Speciality feed additives, known as mycotoxin adsorbents or binding agents, are the most common approach to prevent and treat mycotoxicosis in animals. It is believed that the agents bind to the mycotoxin, preventing it from being absorbed by the gastrointestinal tract. The mycotoxins and the binding agent are excreted in the feces (Gimeno and Martins, 2011).

Adsorbents based on hydrated sodium calcium aluminosilicate (HSCAS) are derived from zeolites and have negative charges. As aflatoxins have a strongly positive charge, they are easily adsorbed by HSCAS. However, the HSCAS may also bind to other dietary components such as some vitamins and minerals and reduce their availability (Gimeno and Martins, 2011).

The objective of this study was to evaluate the effects of combining aflatoxin (2 mg kg−1) with fumonisin (100 mg kg−1) and the use of different levels of HSCAS to inhibit the intestinal absorption of aflatoxin and fumonisin in 22-42-day-old broilers.

Material and Methods

The experimental procedures were assessed and certified by the Ethics Committee on Animal Experimentation of Universidade Estadual Paulista (UNESP) - FEIS, document no. 05/2013. The experiment was conducted in the city of Ilha Solteira/SP, Brazil, and was divided into two phases: pre-trial phase (1-21 days old) and trial phase (22-42 days old). During the pre-trial and trial phases, the birds were kept in a deep litter system in an open-sided shed.

In the pre-trial phase, 1660 male Cobb chicks received a diet without mycotoxins, formulated to meet the nutritional requirements of the birds. At 22 days of age, 1440 birds were selected based on the average weight (880 g±10 g) and distributed in a completely randomized design, consisting of six treatments with eight replicates of 30 birds each. The treatments were: positive control (PC) - no mycotoxin and adsorbent (AD); PC+3AD - no mycotoxin and 3 g kg−1 adsorbent in feed; negative control (NC) - only mycotoxin (2 mg kg−1 AFB1 and 100 mg kg−1 FB1); NC+1AD - with mycotoxin (2 mg kg−1 AFB1 and 100 mg kg−1 FB1) and 1 g kg−1 adsorbent in feed; NC + 2AD - with mycotoxin (2 mg kg−1 AFB1 and 100 mg kg−1 FB1) and 2 g kg−1 adsorbent in feed; and NC + 3AD - with mycotoxin (2 mg kg−1 AFB1 and 100 mg kg−1 FB1) and 3 g kg−1 adsorbent in feed.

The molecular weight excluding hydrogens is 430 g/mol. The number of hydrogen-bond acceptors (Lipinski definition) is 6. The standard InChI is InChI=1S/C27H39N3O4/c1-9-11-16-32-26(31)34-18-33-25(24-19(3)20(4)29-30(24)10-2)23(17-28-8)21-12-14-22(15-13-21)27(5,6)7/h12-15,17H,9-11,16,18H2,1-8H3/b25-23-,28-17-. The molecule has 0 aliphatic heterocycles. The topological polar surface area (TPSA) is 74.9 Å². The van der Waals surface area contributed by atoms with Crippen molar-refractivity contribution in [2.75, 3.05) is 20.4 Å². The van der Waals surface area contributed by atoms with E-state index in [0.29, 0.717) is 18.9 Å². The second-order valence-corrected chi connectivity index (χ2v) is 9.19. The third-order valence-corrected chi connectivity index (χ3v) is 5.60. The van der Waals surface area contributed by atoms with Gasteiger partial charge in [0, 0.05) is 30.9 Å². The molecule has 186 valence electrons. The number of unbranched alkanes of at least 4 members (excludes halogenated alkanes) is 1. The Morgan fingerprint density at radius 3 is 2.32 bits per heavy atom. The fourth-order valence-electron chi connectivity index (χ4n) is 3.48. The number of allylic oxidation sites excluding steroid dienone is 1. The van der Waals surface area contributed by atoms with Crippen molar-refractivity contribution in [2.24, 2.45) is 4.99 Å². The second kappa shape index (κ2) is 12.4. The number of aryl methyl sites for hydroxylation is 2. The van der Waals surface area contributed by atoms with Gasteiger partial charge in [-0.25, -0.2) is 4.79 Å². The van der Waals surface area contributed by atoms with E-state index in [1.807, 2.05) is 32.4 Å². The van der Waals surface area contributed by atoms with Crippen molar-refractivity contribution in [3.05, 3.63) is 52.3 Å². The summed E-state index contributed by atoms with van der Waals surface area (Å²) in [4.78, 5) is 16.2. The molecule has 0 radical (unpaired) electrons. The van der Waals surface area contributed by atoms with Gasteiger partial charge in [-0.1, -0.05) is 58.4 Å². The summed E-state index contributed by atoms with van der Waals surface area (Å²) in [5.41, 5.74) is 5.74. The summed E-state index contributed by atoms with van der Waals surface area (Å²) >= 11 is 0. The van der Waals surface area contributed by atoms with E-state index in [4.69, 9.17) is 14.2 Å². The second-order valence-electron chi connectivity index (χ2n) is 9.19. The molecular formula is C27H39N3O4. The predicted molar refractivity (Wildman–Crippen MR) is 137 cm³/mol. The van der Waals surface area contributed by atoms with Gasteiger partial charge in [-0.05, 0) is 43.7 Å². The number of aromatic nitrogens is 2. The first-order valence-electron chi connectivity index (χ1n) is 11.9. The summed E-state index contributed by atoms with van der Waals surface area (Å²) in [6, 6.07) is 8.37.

Aflatoxin B1 (AFB1), fumonisin B1 (FB1), and the adsorbent were provided by a commercial company. Aspergillus flavus was grown on rice substrate for the production of aflatoxin B1, according to Shotwell et al. (1966), which was extracted from the culture medium using chloroform. The extract was subjected to complete solvent evaporation and resuspended in sterile corn oil as described by Tessari et al. (2006), forming a suspension containing amounts of 0.68 mg mL−1 AFB1 and 0.01 mg mL−1 aflatoxin B2.

Strains of Fusarium verticillioides were grown on corn substrate to produce FB1, according to the procedures described by Weibking et al. (1993). The concentration of FB1 achieved was 5,500 mg kg−1 and 3,400 mg kg−1 fumonisin B2.

Next, 3 mL kg−1 solution containing AFB1 and 18 g kg−1 of the material containing FB1 were added. Feed was mixed with aflatoxin and fumonisin with a Y-mixer for 12 min. Eight samples of the feed were taken for confirmation of levels of AFB1 and FB1 through the techniques described by Soares and Rodriguez-Amaya (1989) and Shephard et al. (1990), respectively. The levels found were 1.76±0.52 mg kg−1 AFB1 and 96.89±0.93 mg kg−1 FB1.

The diets used in the periods of 1-21 days and 22-42 days (Table 1) were formulated based on food composition and nutritional requirements proposed by Rostagno et al. (2011).

Table 1 Centesimal and calculated composition of the diets given in the periods of 1-21 and 22-42 days of age 

1 Supplied the following per kilogram of diet: vit. A - 8,000 IU; vit. D3 - 2,000 IU; vit. E - 20 mg; vit. K3 - 2 mg; vit. B1 - 1.5 mg; vit. B2 - 4 mg; vit. B6 - 12 mg, vit. B12 - 15 mcg; folic acid - 0.6 mg; pantothenic acid - 10 mg; niacin - 30 mg; biotin - 0.1 mg; choline chloride - 300 mg; Fe - 50 mg; Cu - 10 mg; Zn - 70 mg; Mn - 100 mg; I - 1 mg; Se - 0.3 mg; antioxidant - 50 mg; anticoccidial - 80 mg; growth promoter - 80 mg.